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The division provides a forum for focused technical dialogue on thermal hydraulic technology in the nuclear industry. Specifically, this will include heat transfer and fluid mechanics involved in the utilization of nuclear energy. It is intended to attract the highest quality of theoretical and experimental work to ANS, including research on basic phenomena and application to nuclear system design.
2022 ANS Annual Meeting
June 12–16, 2022
Anaheim, CA|Anaheim Hilton
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What are the key cost drivers for microreactors?
Microreactors upend the traditional economics of nuclear power plants by shifting the paradigm from economies of scale (large reactors) to economies of multiple (mass production). While shrinking power output per unit may increase costs per kilowatt compared to large plants, offsetting gains can be expected from simplified and standardized designs, factory fabrication, inherent safety, lower radionuclide inventories, fast installation, and low financing costs. For instance, the lower power density in a microreactor core leads to a greatly reduced decay heat source, simplifying emergency cooling needs. These design aspects can lead to innovations including substantial simplifications to safety and control needs, minimized human operational requirements, a very compact balance of plant, the ability to fabricate almost every component in a factory, shortened construction time, and less daunting financing.
R. C. Bauer
Nuclear Technology | Volume 200 | Number 2 | November 2017 | Pages 177-188
Technical Note | dx.doi.org/10.1080/00295450.2017.1360715
Articles are hosted by Taylor and Francis Online.
Computational fluid dynamics (CFD) tools are becoming more widely used in thermal-hydraulic (T/H) and plant analyses due to advances in computational capability, data storage, and speed. However, to date, most CFD studies are ad hoc in nature with little emphasis on building links between and among CFD studies and CFD users. Thus, CFD codes have not yet been effectively leveraged as design tools within the T/H and nuclear applications communities due to lack of a comprehensive and rigorous approach to both verification and validation and uncertainty propagation. Consequentially, CFD is generally relegated to limited diagnostic use or as an adjunct to conventional lumped-parameter codes that often are based on limited testing and use conservative bounding factors applied to the needed design calculations.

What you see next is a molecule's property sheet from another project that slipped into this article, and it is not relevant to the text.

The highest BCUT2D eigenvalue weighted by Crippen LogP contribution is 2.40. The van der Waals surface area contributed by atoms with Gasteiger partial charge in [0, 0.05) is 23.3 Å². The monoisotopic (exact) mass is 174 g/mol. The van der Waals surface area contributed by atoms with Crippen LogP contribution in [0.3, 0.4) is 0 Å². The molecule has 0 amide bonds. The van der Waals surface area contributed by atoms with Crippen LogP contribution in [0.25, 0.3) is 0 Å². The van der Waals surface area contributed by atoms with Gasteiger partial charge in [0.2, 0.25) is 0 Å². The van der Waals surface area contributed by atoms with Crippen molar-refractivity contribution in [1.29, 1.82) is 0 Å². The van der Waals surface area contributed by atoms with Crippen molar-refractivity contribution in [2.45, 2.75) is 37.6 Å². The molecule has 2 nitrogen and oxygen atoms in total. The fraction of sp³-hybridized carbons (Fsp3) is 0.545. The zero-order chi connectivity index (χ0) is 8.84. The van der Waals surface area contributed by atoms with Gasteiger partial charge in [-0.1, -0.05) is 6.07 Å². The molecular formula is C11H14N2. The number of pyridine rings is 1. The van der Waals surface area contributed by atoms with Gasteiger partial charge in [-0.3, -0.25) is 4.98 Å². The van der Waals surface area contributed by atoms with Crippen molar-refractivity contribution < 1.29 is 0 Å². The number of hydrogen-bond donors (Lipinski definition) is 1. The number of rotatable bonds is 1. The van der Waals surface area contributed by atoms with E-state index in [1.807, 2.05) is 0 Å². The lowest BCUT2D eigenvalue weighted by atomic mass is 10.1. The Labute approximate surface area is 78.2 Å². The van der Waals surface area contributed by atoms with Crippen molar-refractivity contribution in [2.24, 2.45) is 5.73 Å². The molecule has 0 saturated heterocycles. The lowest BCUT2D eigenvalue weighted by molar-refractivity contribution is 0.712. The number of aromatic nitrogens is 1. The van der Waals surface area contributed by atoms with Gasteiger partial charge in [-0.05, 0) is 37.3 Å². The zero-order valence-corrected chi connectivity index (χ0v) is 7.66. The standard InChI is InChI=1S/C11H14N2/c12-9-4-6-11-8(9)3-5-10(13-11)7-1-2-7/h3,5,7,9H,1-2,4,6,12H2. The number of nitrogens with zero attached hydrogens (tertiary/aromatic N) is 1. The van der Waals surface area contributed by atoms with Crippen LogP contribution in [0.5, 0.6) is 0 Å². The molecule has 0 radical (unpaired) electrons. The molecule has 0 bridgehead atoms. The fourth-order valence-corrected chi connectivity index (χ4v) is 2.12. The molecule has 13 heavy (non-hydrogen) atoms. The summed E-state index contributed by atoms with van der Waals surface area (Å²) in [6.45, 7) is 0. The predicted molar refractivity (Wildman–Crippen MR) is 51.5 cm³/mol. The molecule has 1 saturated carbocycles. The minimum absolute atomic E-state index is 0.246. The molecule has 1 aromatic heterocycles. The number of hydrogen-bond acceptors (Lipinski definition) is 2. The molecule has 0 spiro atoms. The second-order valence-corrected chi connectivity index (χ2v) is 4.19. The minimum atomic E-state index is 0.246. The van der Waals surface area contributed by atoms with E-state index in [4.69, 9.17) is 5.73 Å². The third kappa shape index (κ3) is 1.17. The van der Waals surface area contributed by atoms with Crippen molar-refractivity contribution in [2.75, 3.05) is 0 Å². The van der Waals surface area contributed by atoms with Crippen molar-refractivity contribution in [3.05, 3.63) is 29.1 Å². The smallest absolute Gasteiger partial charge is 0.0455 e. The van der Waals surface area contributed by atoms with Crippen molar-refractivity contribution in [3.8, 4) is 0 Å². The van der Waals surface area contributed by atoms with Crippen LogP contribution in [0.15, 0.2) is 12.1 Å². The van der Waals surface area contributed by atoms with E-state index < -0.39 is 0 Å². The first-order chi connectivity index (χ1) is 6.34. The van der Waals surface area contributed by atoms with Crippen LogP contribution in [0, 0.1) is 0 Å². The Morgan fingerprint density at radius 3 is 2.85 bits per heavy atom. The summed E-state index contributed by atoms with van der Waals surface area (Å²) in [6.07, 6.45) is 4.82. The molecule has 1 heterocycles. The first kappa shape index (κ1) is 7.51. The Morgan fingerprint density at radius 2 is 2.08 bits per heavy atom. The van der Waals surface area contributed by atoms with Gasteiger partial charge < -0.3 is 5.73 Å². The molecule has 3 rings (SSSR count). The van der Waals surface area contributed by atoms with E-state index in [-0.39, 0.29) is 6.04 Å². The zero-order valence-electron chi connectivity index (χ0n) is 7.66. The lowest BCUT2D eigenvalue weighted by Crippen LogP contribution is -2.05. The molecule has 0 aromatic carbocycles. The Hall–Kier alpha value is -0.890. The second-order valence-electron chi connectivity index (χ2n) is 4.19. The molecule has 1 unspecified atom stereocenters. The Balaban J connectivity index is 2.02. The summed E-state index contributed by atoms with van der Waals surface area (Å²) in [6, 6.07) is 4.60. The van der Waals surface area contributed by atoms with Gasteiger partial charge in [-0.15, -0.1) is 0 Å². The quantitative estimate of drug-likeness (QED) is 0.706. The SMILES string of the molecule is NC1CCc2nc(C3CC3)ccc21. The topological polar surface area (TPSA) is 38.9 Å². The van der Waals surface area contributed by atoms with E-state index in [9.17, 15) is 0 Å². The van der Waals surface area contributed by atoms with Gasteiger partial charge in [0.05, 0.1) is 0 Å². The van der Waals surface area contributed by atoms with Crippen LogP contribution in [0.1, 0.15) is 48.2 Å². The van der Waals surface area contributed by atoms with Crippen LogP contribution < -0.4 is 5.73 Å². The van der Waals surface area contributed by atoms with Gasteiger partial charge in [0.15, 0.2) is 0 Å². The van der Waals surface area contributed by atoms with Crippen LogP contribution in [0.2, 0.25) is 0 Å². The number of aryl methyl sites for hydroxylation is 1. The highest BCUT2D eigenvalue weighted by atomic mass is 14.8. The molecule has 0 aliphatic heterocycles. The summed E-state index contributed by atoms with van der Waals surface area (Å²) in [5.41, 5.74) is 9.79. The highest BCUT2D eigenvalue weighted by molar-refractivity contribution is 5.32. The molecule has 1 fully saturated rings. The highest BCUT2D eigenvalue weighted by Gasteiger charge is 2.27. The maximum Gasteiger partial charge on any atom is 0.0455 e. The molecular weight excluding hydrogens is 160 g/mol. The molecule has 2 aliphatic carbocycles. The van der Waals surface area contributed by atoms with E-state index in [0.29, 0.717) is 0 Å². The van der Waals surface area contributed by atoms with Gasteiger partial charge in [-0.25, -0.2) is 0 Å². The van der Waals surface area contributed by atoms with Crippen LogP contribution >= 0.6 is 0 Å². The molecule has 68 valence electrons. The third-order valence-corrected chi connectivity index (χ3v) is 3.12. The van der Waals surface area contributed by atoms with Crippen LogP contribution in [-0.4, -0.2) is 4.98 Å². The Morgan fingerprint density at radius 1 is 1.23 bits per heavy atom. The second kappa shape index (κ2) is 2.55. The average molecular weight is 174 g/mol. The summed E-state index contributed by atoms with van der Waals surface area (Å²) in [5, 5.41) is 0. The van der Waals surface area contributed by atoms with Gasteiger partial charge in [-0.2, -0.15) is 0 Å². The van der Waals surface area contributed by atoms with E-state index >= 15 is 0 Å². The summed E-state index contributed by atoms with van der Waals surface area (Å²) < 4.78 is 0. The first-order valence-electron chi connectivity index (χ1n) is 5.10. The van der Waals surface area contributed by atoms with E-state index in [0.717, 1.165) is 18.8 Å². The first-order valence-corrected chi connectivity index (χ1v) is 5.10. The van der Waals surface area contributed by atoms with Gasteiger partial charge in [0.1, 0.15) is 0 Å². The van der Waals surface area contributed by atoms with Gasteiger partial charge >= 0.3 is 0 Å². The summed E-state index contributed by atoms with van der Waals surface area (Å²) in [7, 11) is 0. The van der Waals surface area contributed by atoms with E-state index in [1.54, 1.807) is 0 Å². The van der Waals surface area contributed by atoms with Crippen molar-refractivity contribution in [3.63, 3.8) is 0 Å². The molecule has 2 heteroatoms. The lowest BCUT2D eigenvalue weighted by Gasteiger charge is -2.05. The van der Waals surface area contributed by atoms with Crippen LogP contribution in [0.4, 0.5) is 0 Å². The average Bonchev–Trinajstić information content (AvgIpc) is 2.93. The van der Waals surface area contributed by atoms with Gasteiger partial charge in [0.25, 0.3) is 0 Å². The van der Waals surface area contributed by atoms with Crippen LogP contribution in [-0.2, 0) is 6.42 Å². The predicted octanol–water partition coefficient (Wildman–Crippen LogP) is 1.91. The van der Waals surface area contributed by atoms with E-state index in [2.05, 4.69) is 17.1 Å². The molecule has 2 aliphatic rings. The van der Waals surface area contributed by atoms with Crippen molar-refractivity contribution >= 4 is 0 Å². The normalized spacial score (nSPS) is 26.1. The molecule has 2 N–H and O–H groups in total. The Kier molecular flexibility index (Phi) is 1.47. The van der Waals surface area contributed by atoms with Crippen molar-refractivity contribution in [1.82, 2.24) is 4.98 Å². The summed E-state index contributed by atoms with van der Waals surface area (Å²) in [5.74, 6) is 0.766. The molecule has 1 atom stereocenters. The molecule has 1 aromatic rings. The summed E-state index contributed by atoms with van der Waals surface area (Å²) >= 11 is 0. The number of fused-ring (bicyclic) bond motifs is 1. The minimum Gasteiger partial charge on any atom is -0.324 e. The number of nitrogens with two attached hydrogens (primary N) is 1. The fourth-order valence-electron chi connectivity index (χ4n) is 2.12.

Because significant technical progress and development of CFD have occurred over the last decade, the potential now exists to move the use of CFD into the mainstream of analysis tools to address design, operational, and regulatory issues for complex hydraulic systems. This potential can serve as a basis upon which to develop CFD for use in an integrated design-by-simulation (IDS) environment. The CFD methodology to provide this rigor is identified as predictive-CFD (P-CFD) in this technical note.
In the P-CFD/IDS methodology, synergy and consensus will be obtained through more rigorous validation of the underlying physics phenomena of each analysis objective through use of an extensive database of validation-level tests (VLTs) by many universities and laboratories. This approach logically suggests the creation of a national P-CFD database to contain these VLT data sets for general practitioner access. Thus, the underlying physics is a building block for multiple system objectives whose phenomena require those physics behaviors for the needed assessments. By using the P-CFD/IDS methodology, CFD methods can be made consistent, credible, and reproducible.
Extensive references have been included to provide the status of the underlying background that supports P-CFD/IDS development. The path outlined is fully practical but difficult. This technical note is written to show a framework by which a validated CFD study for a given hydraulic objective can be prepared and used for the analyses of complex hydraulic systems to support design conclusions.